• gerard oosterman Says:

      Yes, I know the Finnish herring as I used to eat them when I was living in Voltti, Alaharma, back a long time ago when I married Helvi. Her mother used to make them. A lovely time on the Finnish farm with all her brothers and sisters. Unforgettable.
      Welcome to my blog. I enjoy your blog as well.

      Liked by 1 person

      • photofinlandrantasalot.wordpress.com Says:

        You know Finland well. Where did you meet Helvi? You are Australian and she was Finnish, must be an interesting story.
        That Alahärmä area, as the whole Pohjanmaa is very beautiful, I like the feeling to be able to see almost at the end of the world.

        Like

  8. rangewriter Says:

    Ok. I see I need to venture forth and giving herrings a try. I’ve had kippered herrings from a tin. I’m not even sure what that is. I guess pickled? I wonder about the saying the warns about “red herrings.” Have you ever heard that? Do you know it’s origin?

    Your own origin story is a hoot! Thanks for sharing that with us. It made my morning.

    Liked by 1 person

    • gerard oosterman Says:

      Yes, I too had kippers some many years ago in England. Believe it or not, some have kippers for breakfast on toast. The kippers I had were smoked somewhere on the East coast of England.

      Raw herrings are of course treated with salt to preserve them for a while. The ones you buy in glass jars are preserved forever. Eating a herring like they do in Holland is a ritual steeped in history going back hundreds of years.

      One takes the tail and hold the complete herring up to the sky and slowly, with head tilted back eyes closed, allow the herring body but sans head, to glide into the mouth and slowly ever so slowly allow it to , by force of gravity, lower itself down and down into the tilted throat towards its final journey towards the stomach.

      It’s beautiful to watch.

      Like

      • rangewriter Says:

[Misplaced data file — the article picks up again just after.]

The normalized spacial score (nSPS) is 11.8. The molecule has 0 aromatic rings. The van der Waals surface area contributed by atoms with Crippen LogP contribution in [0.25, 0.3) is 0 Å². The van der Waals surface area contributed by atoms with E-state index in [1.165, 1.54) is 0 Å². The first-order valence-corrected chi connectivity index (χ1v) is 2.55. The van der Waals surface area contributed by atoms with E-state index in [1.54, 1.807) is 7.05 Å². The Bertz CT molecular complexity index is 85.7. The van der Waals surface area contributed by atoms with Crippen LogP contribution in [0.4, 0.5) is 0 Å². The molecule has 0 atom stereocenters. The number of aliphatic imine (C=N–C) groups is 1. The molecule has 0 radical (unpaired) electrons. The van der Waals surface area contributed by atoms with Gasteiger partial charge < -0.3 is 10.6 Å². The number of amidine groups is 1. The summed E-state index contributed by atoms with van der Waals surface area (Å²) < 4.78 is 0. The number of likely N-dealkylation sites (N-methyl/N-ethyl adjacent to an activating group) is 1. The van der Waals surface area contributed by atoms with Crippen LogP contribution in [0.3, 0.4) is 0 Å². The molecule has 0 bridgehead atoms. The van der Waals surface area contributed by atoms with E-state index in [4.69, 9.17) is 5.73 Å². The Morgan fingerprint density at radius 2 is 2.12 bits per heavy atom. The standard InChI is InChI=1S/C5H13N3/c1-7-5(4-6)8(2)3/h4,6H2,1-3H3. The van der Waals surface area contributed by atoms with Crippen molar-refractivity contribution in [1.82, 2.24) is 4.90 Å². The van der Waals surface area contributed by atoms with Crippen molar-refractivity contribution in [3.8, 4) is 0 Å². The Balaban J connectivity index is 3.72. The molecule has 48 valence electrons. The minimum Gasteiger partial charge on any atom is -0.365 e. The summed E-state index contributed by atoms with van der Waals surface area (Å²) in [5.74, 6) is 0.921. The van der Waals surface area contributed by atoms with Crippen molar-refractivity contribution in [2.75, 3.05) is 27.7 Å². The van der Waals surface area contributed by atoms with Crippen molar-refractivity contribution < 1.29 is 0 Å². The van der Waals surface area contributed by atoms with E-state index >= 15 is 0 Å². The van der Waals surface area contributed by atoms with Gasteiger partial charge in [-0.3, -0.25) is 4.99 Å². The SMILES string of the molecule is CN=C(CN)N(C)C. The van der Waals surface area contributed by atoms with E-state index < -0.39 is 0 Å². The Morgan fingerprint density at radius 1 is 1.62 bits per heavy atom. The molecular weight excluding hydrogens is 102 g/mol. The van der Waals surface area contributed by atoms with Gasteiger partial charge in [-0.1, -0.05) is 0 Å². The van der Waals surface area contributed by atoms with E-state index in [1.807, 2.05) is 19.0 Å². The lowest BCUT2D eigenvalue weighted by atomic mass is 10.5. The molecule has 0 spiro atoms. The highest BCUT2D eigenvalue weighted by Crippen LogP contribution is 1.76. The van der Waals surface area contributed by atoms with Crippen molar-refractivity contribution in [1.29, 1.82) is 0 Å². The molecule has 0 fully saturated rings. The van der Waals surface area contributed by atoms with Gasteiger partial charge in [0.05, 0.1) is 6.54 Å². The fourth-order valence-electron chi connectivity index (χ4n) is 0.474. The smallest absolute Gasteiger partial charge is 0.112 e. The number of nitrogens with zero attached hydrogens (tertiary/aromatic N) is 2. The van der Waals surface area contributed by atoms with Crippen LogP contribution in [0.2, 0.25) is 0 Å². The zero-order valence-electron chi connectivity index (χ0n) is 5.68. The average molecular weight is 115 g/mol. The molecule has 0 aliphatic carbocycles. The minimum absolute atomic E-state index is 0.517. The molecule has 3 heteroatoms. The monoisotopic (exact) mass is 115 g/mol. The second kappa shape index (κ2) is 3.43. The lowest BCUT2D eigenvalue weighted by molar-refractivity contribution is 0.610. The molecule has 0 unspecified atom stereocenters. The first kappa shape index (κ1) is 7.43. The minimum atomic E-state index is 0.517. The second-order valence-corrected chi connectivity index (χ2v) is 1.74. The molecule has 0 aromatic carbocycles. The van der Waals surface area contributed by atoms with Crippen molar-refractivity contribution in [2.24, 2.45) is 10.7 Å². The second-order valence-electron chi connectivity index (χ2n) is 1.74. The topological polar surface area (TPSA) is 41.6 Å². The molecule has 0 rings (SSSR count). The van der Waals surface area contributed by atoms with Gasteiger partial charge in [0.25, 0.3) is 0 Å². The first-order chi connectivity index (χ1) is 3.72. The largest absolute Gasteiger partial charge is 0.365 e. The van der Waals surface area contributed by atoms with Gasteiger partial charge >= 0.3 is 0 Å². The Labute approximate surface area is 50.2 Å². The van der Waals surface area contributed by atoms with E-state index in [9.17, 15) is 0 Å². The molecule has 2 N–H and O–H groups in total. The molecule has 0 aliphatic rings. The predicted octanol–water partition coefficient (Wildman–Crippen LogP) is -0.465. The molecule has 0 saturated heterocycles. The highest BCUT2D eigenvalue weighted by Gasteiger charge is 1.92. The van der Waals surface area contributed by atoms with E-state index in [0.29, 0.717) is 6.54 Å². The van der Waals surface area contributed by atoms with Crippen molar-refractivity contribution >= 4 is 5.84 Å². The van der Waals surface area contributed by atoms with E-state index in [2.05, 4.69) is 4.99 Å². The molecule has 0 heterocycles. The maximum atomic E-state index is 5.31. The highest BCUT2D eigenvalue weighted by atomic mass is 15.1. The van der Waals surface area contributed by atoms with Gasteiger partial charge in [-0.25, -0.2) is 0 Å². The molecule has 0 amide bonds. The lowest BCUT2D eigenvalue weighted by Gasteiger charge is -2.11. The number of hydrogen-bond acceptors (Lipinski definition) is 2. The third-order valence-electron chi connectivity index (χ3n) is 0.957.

Haha, I’m not sure that process would be a beautiful thing to watch if it were my gullet the headless herring body were poised to drop into! But, I’d sure give it a try.

        Like

  9. leggypeggy Says:

    I love herrings. Will buy some tomorrow.

    Like

  10. shoreacres Says:

    Your second paragraph about your coming into the world made me laugh aloud, particularly that detail about the doctor smacking your mother rather than your bottom.

    I love herring. I’ve never had one fresh, but pickled herring was a staple during my own young years; the Julbord featured them, of course, but also any festive occasion — like Saturday evening suppers of bread, cheese, and herring. They were so much a part of our Christmas festivities that I always know when the holiday is coming; I’m suddenly overcome by an urge for pickled herring, and off to the store I go. Some prefer it in cream sauce, but I like the good filets in wine sauce, with capers and onion. There are a couple of brands that are available here year round, although they can be hard to find.

    Your description of the fish in the shoals reminds me of a small fish we call glass minnows. They’re a bait fish, and only a couple of inches long, but when they’re schooling, they’ll flip out of the water in great masses, and it sounds as though it’s raining. That’s one of the sounds I enjoyed hearing from my old apartment. When the season comes again, I’ll have to walk over to the water at night to listen to them.

    I see in your forecast there’s rain mentioned, and for several days in a row. I hope it does come; the refreshment for people’s spirits probably would equal what the water does for the land.

    Liked by 1 person

    • gerard oosterman Says:

      Yes, most of my friends are herring lovers. When we get together sooner or later the conversations travels towards herrings. The good old days back in Holland when herring market stalls were all over the place often combined selling hot croquettes.

      Before migrating to Australia, I left school and worked for a while delivering flowers and fruit to the different embassies that were all over The Hague and from tips (especially the US embassy) bought herrings and on cold days hot croquettes as well. Memories might well portray those events as way over the top of the realities of the time, even so, I fondly remember them so vividly now.

      Today the nation is on alert again as heat and wind might again wake up fires and people are told to leave and get away from any fire-zones.

      Liked by 1 person

  11. shoreacres Says:

    I just read the article in the Sydney Morning Herald about the fund-raiser at the Opera House. I love the thought of them projecting photos onto the sails; the article shows one of the photos that’s going to be used.

    Like